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The decline of the arctic sea bear population

May 07, 2015
topics: Conservation
by: Hilary Bown
located in: Canada, Russia, USA
tags: Alaska, arctic sea bear, Elisabeth Kruger, WWF

A study released at the end of 2014 found a 40 percent decline in the southern Beaufort Sea polar bear population between 2001 and 2010. We asked Elisabeth Kruger, World Wildlife Fund's Arctic and Bering Sea program officer, how her organization is working with citizens and politicians across the Arctic to conserve these majestic bears and other species affected by development and climate change.

Over the past 25 years, Churchill, Manitoba, has become synonymous with polar bear tourism. The village of just 900 people has leveraged the boom in both interest and income from bear visitors to finance improvements in infrastructure while making bear tourism safer and more enjoyable for bears and people alike. Churchill has turned its remote location at the terminus of the Hudson Bay Railroad into an eco-destination for photographers and nature lovers, celebrating the “natural resources” of polar bear activity, beluga migration, and even the Northern Lights.

Arviat, Nunavut, is a one-hour flight further northward along Hudson Bay and sees the same abundance of polar bears as they move along the coast. In collaboration with WWF Canada, the town has struggled to manage bear activity in settled areas while defining its own, less bear-centered tourism agenda with fewer resources than its neighbor to the south. While Kruger's extensive experience with communities across the arctic provides her with a great toolkit of methods for dealing with polar bears, she recognizes that the differing needs and resources of each village makes “providing support for solutions from within each community” her top priority.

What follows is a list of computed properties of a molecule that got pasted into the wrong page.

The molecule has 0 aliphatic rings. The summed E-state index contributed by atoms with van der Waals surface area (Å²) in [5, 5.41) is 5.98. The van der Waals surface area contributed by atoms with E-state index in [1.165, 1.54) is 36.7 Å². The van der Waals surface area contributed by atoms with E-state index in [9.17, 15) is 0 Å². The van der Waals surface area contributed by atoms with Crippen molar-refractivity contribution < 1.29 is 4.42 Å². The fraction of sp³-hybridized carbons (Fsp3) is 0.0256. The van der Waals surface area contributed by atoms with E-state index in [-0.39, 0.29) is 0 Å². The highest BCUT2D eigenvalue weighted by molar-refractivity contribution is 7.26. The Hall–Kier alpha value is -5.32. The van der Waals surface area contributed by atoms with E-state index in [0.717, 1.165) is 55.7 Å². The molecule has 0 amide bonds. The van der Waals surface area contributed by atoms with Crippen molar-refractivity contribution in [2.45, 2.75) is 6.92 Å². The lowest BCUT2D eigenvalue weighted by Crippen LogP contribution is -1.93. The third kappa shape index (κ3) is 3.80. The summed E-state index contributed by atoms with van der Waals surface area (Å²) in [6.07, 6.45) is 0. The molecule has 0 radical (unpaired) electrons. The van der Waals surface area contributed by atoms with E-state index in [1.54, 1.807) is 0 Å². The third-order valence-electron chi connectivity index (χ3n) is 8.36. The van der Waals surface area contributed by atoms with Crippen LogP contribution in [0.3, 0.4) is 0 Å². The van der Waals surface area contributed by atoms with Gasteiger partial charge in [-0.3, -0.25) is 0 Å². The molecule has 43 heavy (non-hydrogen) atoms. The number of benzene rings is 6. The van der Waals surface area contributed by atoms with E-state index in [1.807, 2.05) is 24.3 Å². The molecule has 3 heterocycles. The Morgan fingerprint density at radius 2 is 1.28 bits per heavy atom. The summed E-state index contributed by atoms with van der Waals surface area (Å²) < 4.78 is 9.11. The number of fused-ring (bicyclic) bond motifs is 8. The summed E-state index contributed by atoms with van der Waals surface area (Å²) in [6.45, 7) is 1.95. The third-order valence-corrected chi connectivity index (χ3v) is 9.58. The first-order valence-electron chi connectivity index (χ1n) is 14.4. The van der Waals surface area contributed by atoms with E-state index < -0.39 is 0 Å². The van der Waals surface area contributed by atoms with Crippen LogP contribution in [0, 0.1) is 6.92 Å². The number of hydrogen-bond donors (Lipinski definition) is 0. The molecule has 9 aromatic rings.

The effects of global warming only increase the probability of human-polar bear conflict. When sea ice is plentiful over shallow water, polar bears have ample access to seals, their primary food source. When their hunting season is shortened due to warmer ocean temperatures, a polar bear behaves no differently from any other predator: they are driven to “easy” sources of calories – namely human food and food waste. In Alaska as in your backyard: hungry bears are noxious bears.

“Tourists are interested in bear management,” says Kruger, and their spending provides an additional “incentive [to villages] to show off how well they manage problems with bears” by proactively and humanely addressing such conflicts.

While “climate change remains the biggest threat to bears across the Arctic,” Kruger notes that WWF addresses other significant environmental factors across the region, such as exploration and development of off-shore oil and gas resources. The productive waters of the Bering, Beaufort, and Chukchi Seas span from Chukotka in eastern Russia across Alaska to Canada’s Northwest Territories. Ocean currents and ice movement patterns show that oil spilled in any coastal area would impact wildlife and habitat of all three countries.

In order to understand these effects more concretely, WWF Canada developed an online oil spill trajectory modeling program. The resource allows users to view the impact of various types of spills that originate in the Canadian Beaufort Sea on local human and animal populations across the Beaufort, Bering, and Chukchi Seas.

Given the trans-boundary nature of arctic work, Kruger authored a trilateral strategic plan, uniting WWF US, Canada, and Russia under a common regional framework. Kruger was perhaps uniquely qualified for this task: a US citizen, she relocated to Anchorage, Alaska, from Irkutsk, Russia, where she'd worked for four years on cultural and educational programs. Her familiarity with the people, the customs, and the languages of the region have been an asset when organizing geographically disparate teams to cooperate on common environmental goals, from local adaptive management issues to range-wide internationally-binding arctic treaties.

While Kruger's work may take her to the edges of continents, she is proud that it is nevertheless firmly located “at the confluence of scientific research and local ecological knowledge.”

Article written by:
Hilary Bown
Canada Russia USA
Elisabeth Kruger
Elisabeth Kruger
© Elisabeth Kruger